In this serial review of Christian Smith’s The Bible Made Impossible, we have looked at Part 1, which is an extended description of and complaint over biblicism, a phenomenon of conservative evangelical Christianity which expects things from the Bible that cannot be delivered. In Smith’s judgment, the ever-present debunker of the theory itself (not just its flawed application) is pervasive interpretive pluralism. In my personal judgment, Smith’s analysis is difficult to refute, though he may be somewhat justly charged with painting with a very broad brush when applying the biblicist label.
But smith is not interested in liberal solutions to the difficulties he has listed, not least of which is the inability of practioners to consistently operate under the implied procedures. He wants to offer an evangelical alternative, one which centers on the very heart of Christian faith. The Christian gospel is good news, specifically, that God in Christ is reconciling the world to Himself. Chapter 5 begins the process of spelling out not a new theory, but of lines along which a better description of biblical authority might be more fully proposed by scholars whose field this is. And the central line must be Jesus Christ himself, not propositions.
In proposing “The Christocentric Hermeneutical Key” as the to the understanding and the very purpose of the Bible, Smith is not claiming to make any sort of new and profound suggestion. He cites such well accredited persons as Charles Spurgeon, Dietrich Bonhoeffer, John Webster, Peter Enns, John Stott, G.C. Berkouwer, Vern Pythress, Kevin Vanhoozer, and Donald Bloesch as among those who have clearly articulated the ides that Jesus is the central point of the whole Bible, and is the One in light of whom all else is to be interpreted. He believes this has the advantage of overcoming the (Kantian) divide between spiritual and physical reality, for in Jesus alone all things hold together (Col. 1:1-15). Further more, Jesus himself seems to have said as much when talking to the two unsuspecting disciples on the road to Emaus and to the Pharisees in John 5, to whom he announced that all the scriptures they were searching were about him.
Essentially, then, “what holds scripture together is not simply accurate information or inerrant propositions about God, life, and the world. What holds it together is the reality of Christ himself, the living, eternal Son through whom God reconciles the world to himself in love.” This, then guides the right interpretation of scripture; no interpretation which does not ask how the proposed meaning of a text relates to Christ is of any value. Again, Smith points approvingly to the “2000 Baptist Faith and Message” statement from the Southern Baptist Convention and the “Essentials of Our Faith” from the Evangelical Presbyterian Church as recognizing the centrality of Christ in biblical interpretation.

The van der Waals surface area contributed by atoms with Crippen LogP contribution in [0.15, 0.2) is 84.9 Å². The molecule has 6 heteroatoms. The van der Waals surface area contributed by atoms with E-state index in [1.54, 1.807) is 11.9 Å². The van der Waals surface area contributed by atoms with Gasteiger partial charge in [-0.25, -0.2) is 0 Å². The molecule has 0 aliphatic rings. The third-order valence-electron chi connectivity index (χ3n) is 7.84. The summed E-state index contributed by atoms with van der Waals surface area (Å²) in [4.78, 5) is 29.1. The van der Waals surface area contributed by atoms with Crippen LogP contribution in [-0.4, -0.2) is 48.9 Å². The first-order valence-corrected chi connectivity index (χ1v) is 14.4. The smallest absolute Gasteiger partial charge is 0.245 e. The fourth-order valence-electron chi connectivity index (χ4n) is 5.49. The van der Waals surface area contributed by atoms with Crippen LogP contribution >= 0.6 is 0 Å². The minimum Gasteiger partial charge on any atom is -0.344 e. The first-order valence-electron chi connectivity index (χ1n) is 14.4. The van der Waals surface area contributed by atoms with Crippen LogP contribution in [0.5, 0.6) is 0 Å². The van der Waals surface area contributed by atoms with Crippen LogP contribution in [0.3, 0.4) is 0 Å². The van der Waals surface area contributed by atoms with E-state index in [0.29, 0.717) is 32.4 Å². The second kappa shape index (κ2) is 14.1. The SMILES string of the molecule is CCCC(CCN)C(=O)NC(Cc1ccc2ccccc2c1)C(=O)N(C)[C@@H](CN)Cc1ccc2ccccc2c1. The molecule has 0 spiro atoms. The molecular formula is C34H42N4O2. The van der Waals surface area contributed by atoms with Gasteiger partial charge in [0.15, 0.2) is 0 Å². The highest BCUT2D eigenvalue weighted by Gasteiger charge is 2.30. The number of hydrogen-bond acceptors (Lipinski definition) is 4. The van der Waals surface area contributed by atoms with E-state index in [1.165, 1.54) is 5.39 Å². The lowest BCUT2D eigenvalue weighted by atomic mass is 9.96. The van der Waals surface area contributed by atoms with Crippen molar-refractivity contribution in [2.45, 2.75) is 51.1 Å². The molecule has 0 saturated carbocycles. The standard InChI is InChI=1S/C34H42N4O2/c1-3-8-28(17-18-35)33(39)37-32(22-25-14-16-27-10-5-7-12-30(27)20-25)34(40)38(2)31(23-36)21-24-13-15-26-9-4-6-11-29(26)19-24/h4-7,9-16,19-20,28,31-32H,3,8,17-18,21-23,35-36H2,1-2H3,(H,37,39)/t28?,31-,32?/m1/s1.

The problem, however, is that such statements are all too often accompanied by other statements which return to the biblicist mindset. The difficulty is that they do not take seriously the disconnect between the two sets of statements. The remainder of the chapter is then given to digging more deeply into the meaning of Christ as the hermeneutical key. He insists (rightly) that it is Christ in trinitarian context who is in view. Here, in an important portion of the chapter, Smith pleads for the reader to begin with God, not independent statements about God that are not at the same time flowing from the trinity. What he seems to be advocating is what James Sire insists on with equal force: ontology must precede epistemology. Simply stated, we must begin with the God who is and out of His nature reveals Himself to humanity–and not with statements about Him, as though they exist independently of Him and point to Him on their own status. His complaint against limited focus on Christ within the Trinity extends to, or perhaps is illustrated by, a test of evangelical preaching: could what is said from the pulpit be equally said by a Unitarian or Jew? If so, it is not preaching that centers all interpretation in Christ.
This is the sort of Christocentrism that does not seek specific instruction for adiaphora–things incidental to the faith, things about which inquiring minds may wish to know. Smith leaves generous room for disagreement on a range of items for which biblicists continue to seek the biblical answer (eschatology, the nature of sacraments, worship, etc.). It’s a range wider than the comfort zone of many evangelicals, but he claims that the more centered we truly are on Christ, the more he will matter to us and our lives lived in his imitation and the less the other questions will divide us.
He closes with a discussion of Karl Barth which I will not entertain here; for Barth readers, that conversation can be engaged outside this forum if you are interested. Tomorrow, the continuation of the lines Smith wants to follow in constructing or reconstructing a doctrine of scripture.